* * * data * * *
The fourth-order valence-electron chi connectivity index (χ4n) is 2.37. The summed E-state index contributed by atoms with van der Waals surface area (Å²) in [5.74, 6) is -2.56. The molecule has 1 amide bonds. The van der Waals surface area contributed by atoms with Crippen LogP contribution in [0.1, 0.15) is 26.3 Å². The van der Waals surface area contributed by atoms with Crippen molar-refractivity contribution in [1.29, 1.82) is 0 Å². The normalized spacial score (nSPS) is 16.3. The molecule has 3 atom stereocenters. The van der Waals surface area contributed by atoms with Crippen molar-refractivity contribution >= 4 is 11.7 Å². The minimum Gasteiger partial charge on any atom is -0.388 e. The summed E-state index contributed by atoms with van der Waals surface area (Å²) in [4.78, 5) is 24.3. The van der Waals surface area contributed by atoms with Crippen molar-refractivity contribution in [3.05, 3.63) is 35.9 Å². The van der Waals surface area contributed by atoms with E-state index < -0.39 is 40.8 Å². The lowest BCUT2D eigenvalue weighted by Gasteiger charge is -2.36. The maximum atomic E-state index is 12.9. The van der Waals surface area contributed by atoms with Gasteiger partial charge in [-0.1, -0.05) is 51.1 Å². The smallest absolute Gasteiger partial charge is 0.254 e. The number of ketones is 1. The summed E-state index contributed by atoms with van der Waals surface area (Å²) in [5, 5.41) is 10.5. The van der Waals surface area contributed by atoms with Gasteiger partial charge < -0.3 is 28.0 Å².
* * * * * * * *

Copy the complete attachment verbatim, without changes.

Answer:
The fourth-order valence-electron chi connectivity index (χ4n) is 2.37. The summed E-state index contributed by atoms with van der Waals surface area (Å²) in [5.74, 6) is -2.56. The molecule has 1 amide bonds. The van der Waals surface area contributed by atoms with Crippen LogP contribution in [0.1, 0.15) is 26.3 Å². The van der Waals surface area contributed by atoms with Crippen molar-refractivity contribution in [1.29, 1.82) is 0 Å². The normalized spacial score (nSPS) is 16.3. The molecule has 3 atom stereocenters. The van der Waals surface area contributed by atoms with Crippen molar-refractivity contribution >= 4 is 11.7 Å². The minimum Gasteiger partial charge on any atom is -0.388 e. The summed E-state index contributed by atoms with van der Waals surface area (Å²) in [4.78, 5) is 24.3. The van der Waals surface area contributed by atoms with Crippen molar-refractivity contribution in [3.05, 3.63) is 35.9 Å². The van der Waals surface area contributed by atoms with E-state index < -0.39 is 40.8 Å². The lowest BCUT2D eigenvalue weighted by Gasteiger charge is -2.36. The maximum atomic E-state index is 12.9. The van der Waals surface area contributed by atoms with Gasteiger partial charge in [-0.1, -0.05) is 51.1 Å². The smallest absolute Gasteiger partial charge is 0.254 e. The number of ketones is 1. The summed E-state index contributed by atoms with van der Waals surface area (Å²) in [5, 5.41) is 10.5. The van der Waals surface area contributed by atoms with Gasteiger partial charge < -0.3 is 28.0 Å².